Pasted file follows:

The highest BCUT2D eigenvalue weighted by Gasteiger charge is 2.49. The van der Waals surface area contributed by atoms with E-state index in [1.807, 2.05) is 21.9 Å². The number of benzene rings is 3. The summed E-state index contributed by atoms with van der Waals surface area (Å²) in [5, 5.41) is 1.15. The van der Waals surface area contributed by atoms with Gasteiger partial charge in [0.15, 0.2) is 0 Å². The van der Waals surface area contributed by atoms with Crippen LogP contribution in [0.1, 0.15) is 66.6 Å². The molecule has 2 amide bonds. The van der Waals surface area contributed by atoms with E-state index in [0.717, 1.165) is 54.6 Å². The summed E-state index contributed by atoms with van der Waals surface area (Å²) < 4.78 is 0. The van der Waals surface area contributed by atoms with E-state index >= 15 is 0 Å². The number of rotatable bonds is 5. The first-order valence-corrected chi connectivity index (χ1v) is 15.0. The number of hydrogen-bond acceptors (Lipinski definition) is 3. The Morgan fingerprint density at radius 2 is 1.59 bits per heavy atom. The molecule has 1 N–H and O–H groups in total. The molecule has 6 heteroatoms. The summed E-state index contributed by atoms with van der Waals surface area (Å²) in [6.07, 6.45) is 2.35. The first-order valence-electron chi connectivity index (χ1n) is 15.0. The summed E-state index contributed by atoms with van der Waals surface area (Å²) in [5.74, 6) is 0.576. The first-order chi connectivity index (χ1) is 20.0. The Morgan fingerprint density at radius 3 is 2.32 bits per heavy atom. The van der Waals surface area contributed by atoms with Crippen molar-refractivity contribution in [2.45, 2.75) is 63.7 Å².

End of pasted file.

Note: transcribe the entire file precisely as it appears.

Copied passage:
The highest BCUT2D eigenvalue weighted by Gasteiger charge is 2.49. The van der Waals surface area contributed by atoms with E-state index in [1.807, 2.05) is 21.9 Å². The number of benzene rings is 3. The summed E-state index contributed by atoms with van der Waals surface area (Å²) in [5, 5.41) is 1.15. The van der Waals surface area contributed by atoms with Gasteiger partial charge in [0.15, 0.2) is 0 Å². The van der Waals surface area contributed by atoms with Crippen LogP contribution in [0.1, 0.15) is 66.6 Å². The molecule has 2 amide bonds. The van der Waals surface area contributed by atoms with E-state index in [0.717, 1.165) is 54.6 Å². The summed E-state index contributed by atoms with van der Waals surface area (Å²) < 4.78 is 0. The van der Waals surface area contributed by atoms with E-state index >= 15 is 0 Å². The number of rotatable bonds is 5. The first-order valence-corrected chi connectivity index (χ1v) is 15.0. The number of hydrogen-bond acceptors (Lipinski definition) is 3. The Morgan fingerprint density at radius 2 is 1.59 bits per heavy atom. The molecule has 1 N–H and O–H groups in total. The molecule has 6 heteroatoms. The summed E-state index contributed by atoms with van der Waals surface area (Å²) in [6.07, 6.45) is 2.35. The first-order valence-electron chi connectivity index (χ1n) is 15.0. The summed E-state index contributed by atoms with van der Waals surface area (Å²) in [5.74, 6) is 0.576. The first-order chi connectivity index (χ1) is 20.0. The Morgan fingerprint density at radius 3 is 2.32 bits per heavy atom. The van der Waals surface area contributed by atoms with Crippen molar-refractivity contribution in [2.45, 2.75) is 63.7 Å².